Keywords: Contracts, Interpretation, Insurance, Professional Errors and Omissions, Coverage, Duty to Defend, Standard of Review, Non-Marine UnderwritersLloyd’s of London v. Scalera, 2000 SCC 24, Central Trust Co. v. Rafuse, [1986] 2 S.C.R. 147; B.G. Checo International Ltd. v. British Columba Hydro and Power Authority, [1993] 1 S.C.R. 12, Winnipeg Condominium Corporation No. 36 v. Bird Construction Co., [1995] 1 S.C.R. 85, Crum & Forster Specialty Insurance Company v. DVOInc., 939 F. (3d) 852 (7th Cir. Ct. App. 2019), Cabell v. The Personal Insurance Company, 2011 ONCA 105, Monenco Ltd. v. Commonwealth Insurance Co., 2001 SCC 49, Progressive Homes Ltd. v. Lombard General Insurance Co. of Canada, 2010 SCC 33

Short Civil Decisions

Tanti v. Tanti, 2021 ONCA 607

Keywords: Family Law, Civil Procedure, Appeals

Dunn Aggregates Limited v. Coco Paving Inc., 2021 ONCA 604

Keywords: Contracts, Asset Purchase Agreement, Restrictive Covenants, Civil Procedure, Interlocutory Injunctions, Undertaking in Damages, Costs, Rules of Civil Procedure, Rule 40.03, United States of America v. Yemec, 2013 ONSC 50, 35 C.P.C. (7th) 57, aff’d 2014 ONCA 274

Alajajian v. Alajajian, 2021 ONCA 602

Keywords: Family Law, Property, Spousal Support, Standard of Review, Costs

Florovski v. Florovski, 2021 ONCA 606

Keywords: Family Law, Disclosure


CIVIL DECISIONS

Alberta Ltd. v. 11180673 Canada Inc., 2021 ONCA 590

[Rouleau, Hoy and van Rensburg JJ.A.]

COUNSEL:

J. Thomas Curry, B. Kolenda and A. Quinn, for the Appellant J. Hoffman, for the Respondent

Keywords: Contracts, Breach, Wrongful Termination, Duty of Good Faith, Bad Faith, Doctrine of Frustration, Sattva Capital Corp. v. Creston Moly Corp., 2014 SCC 53, Bhasin v. Hrynew, 2014 SCC 71, M. Callow Inc. v. Zollinger, 2020 SCC 45, Wastech Services Ltd. v. Greater Vancouver Sewerage and Drainage District, 2021 SCC 7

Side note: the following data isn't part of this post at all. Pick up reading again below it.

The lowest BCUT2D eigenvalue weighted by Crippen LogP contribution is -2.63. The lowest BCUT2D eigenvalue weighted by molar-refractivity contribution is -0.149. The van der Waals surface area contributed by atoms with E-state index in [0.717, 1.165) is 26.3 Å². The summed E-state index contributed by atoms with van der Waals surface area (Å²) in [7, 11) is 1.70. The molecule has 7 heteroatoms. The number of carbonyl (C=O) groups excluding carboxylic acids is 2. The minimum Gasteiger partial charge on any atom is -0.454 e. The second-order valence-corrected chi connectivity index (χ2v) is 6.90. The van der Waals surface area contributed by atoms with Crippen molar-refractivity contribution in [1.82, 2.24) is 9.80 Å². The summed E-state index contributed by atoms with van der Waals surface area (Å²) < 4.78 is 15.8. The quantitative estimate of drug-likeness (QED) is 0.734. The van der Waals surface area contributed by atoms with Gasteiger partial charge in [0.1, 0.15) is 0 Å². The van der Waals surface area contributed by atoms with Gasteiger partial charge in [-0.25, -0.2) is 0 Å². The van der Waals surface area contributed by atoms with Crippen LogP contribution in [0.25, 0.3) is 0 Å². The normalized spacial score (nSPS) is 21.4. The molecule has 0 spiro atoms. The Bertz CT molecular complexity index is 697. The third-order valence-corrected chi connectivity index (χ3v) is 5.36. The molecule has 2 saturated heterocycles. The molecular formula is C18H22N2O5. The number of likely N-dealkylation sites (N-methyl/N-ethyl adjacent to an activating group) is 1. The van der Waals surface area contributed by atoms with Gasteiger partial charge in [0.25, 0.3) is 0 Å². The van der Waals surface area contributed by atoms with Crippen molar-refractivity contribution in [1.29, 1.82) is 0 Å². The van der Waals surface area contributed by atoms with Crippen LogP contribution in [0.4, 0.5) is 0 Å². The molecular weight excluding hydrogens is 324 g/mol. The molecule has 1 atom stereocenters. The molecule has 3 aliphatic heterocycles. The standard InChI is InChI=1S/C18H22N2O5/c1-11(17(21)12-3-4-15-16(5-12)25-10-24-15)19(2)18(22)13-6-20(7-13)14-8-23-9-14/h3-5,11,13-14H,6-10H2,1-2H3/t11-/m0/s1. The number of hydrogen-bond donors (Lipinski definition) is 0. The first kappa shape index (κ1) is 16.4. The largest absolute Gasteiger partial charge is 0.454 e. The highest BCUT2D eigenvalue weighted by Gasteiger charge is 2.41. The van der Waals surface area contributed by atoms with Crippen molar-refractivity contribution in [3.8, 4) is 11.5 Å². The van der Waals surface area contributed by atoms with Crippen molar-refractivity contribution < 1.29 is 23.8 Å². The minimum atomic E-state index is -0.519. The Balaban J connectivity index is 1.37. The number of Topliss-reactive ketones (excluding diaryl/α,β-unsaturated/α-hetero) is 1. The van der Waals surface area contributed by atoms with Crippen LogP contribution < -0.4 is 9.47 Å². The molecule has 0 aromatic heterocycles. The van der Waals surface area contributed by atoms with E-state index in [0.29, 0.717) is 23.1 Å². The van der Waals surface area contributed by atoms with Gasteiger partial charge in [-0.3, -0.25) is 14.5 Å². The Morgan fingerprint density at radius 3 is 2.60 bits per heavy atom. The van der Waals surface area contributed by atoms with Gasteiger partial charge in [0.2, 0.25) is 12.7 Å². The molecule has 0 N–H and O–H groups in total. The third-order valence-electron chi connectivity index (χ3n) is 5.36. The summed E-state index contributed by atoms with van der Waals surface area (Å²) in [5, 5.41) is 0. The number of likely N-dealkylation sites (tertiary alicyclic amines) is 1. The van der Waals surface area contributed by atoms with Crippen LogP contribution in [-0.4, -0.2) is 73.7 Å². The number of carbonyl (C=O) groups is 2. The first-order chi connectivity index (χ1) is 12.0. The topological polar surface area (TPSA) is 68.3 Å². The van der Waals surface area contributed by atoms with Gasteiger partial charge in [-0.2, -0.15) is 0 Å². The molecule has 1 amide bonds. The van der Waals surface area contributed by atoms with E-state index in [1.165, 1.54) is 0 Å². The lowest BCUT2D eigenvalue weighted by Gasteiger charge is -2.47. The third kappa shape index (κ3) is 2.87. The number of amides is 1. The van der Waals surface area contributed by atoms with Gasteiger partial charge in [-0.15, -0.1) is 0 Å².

FACTS:

In the decision under appeal, the application judge dismissed the application of 2161907 Alberta Ltd. (“216”) and granted the application of 11180673 Canada Inc. (“111”). 216 was ordered to pay the Branding Fee (defined below) and was declared to have acted in bad faith, having had no valid reason to terminate the agreements between the parties.

216 holds the Ontario rights to the “Tokyo Smoke” cannabis brand and licenses it to various retail operators. 111 won a cannabis retail operator license in an August 2019 allocation lottery by the Alcohol and Gaming Commission of Ontario’s (“AGCO”). In November 2019, 111 and AGCO entered into a License Agreement for the use of the Tokyo Smoke brand and a Sublease, whereby 111 rented the retail premises from 216 for the operation of a cannabis store. 216 offered 111 funding for start-up costs, including monthly rent of $105,409.03, and an approximately $2 million inducement to open under the Tokyo Smoke banner (the “Branding Fee”). The Branding Fee was due once 111 obtained its Retail Store Authorization from the AGCO.

Two days before opening, a dispute arose and 216 refused to pay 111’s June rent. Accordingly, 111 advised 216 that it would be laying off employees and not opening the store as planned. 216 took 111’s position as a “threat to cease to carry on business”, in breach of the License Agreement, and terminated its relationship with 111. 216 brought an application seeking a declaration that 111 had breached their various agreements, that the Branding Fee was not payable, and that 111 must vacate the retail premises. 111 brought a counter-application seeking payment of the Branding Fee, and a declaration that 216 had wrongfully terminated the License Agreement and breached its duty of good faith in the performance and enforcement of contractual relations.

ISSUES:

(1) Did the application judge err in finding that 216’s termination of the License Agreement was invalid?